In our previous article we showed how to create a library project. Now it's time to create an application and use our own NPM Published Library.
Create an application
We are going to create an Angular application within our library project named "demo". Its goal is to demonstrate the use of our new library "parts".
// from the projects folder
ng generate application demo
Demo Application Folder Structure*
This is what the internal folder structure looks like (a normal Angular application) within our multi-project scheme.
// we had not signed out of npm yet.
// but package names are required to be unique
// this means we are pulling from the free public side
npm i firstname.lastname@example.org
Results in this:
Demo App Module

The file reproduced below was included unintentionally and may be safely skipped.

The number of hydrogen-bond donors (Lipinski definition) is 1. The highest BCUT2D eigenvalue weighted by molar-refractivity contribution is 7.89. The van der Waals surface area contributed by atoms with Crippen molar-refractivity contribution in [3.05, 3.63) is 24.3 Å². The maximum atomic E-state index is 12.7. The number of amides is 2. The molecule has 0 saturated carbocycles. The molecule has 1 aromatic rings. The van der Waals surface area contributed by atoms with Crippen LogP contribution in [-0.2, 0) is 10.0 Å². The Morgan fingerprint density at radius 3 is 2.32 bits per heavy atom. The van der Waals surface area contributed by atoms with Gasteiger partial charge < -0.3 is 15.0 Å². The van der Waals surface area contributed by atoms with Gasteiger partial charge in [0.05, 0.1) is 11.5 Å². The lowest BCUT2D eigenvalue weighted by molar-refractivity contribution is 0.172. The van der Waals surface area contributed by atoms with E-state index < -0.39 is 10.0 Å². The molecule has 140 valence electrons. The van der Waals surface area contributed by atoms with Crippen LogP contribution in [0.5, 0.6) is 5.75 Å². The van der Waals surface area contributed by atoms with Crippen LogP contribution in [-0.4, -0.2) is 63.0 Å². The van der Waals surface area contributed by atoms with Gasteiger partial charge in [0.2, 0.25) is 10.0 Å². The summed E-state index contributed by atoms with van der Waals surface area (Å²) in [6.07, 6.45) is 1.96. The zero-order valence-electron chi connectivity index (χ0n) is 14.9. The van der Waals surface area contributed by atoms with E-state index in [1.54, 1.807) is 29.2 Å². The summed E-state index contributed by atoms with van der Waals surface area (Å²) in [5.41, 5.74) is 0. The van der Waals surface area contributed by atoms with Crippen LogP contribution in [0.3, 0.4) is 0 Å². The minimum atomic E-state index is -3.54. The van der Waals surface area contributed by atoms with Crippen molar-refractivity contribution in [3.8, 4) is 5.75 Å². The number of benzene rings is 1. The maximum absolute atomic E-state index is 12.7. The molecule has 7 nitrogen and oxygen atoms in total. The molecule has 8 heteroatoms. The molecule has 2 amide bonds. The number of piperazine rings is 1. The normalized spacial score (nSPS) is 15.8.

Demo App Component HTML
Serve the Demo App
// from the demo folder, we ran an init
// a lot of new installs happened
If we are building a component library that becomes an NPM Package, we want the demo application as well. In the demo we show how to use our library!
Other tests are important too, however, we didn't include that in this article.
The number of json configuration files necessary for this is huge. It's easy to be confused. Over time the fog lifts to some degree but confusion is still bound to crop up.
Peer dependencies cause the messages after NPM Installs 'Peer dependencies detected,user is responsible for installing them'.
NPM Init after loading the NPM Install appeared to find all requirements of the library. We were surprised to see the number of packages installed.
JWP 2020 Angular Library Folder Structure